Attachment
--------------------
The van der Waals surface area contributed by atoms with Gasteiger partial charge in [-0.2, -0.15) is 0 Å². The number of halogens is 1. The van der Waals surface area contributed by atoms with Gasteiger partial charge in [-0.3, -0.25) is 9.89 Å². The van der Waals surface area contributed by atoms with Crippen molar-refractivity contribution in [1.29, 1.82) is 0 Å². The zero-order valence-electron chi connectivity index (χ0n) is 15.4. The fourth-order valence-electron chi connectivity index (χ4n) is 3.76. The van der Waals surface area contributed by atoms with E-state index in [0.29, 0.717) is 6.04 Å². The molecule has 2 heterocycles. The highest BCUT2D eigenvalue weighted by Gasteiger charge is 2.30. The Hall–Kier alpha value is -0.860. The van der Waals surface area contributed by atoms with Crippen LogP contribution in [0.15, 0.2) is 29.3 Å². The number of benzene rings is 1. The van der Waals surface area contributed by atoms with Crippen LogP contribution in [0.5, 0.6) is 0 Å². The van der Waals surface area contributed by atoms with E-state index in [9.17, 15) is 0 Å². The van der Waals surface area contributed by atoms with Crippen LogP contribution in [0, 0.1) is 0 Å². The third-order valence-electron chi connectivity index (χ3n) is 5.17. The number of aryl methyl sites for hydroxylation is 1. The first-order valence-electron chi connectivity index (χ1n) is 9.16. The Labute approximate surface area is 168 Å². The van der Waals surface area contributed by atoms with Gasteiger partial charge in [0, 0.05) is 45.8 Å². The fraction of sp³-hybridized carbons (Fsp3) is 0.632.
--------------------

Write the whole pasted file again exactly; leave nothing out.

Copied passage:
The van der Waals surface area contributed by atoms with Gasteiger partial charge in [-0.2, -0.15) is 0 Å². The number of halogens is 1. The van der Waals surface area contributed by atoms with Gasteiger partial charge in [-0.3, -0.25) is 9.89 Å². The van der Waals surface area contributed by atoms with Crippen molar-refractivity contribution in [1.29, 1.82) is 0 Å². The zero-order valence-electron chi connectivity index (χ0n) is 15.4. The fourth-order valence-electron chi connectivity index (χ4n) is 3.76. The van der Waals surface area contributed by atoms with E-state index in [0.29, 0.717) is 6.04 Å². The molecule has 2 heterocycles. The highest BCUT2D eigenvalue weighted by Gasteiger charge is 2.30. The Hall–Kier alpha value is -0.860. The van der Waals surface area contributed by atoms with Crippen LogP contribution in [0.15, 0.2) is 29.3 Å². The number of benzene rings is 1. The van der Waals surface area contributed by atoms with Crippen LogP contribution in [0.5, 0.6) is 0 Å². The van der Waals surface area contributed by atoms with E-state index in [9.17, 15) is 0 Å². The van der Waals surface area contributed by atoms with Crippen LogP contribution in [0, 0.1) is 0 Å². The third-order valence-electron chi connectivity index (χ3n) is 5.17. The number of aryl methyl sites for hydroxylation is 1. The first-order valence-electron chi connectivity index (χ1n) is 9.16. The Labute approximate surface area is 168 Å². The van der Waals surface area contributed by atoms with Gasteiger partial charge in [0, 0.05) is 45.8 Å². The fraction of sp³-hybridized carbons (Fsp3) is 0.632.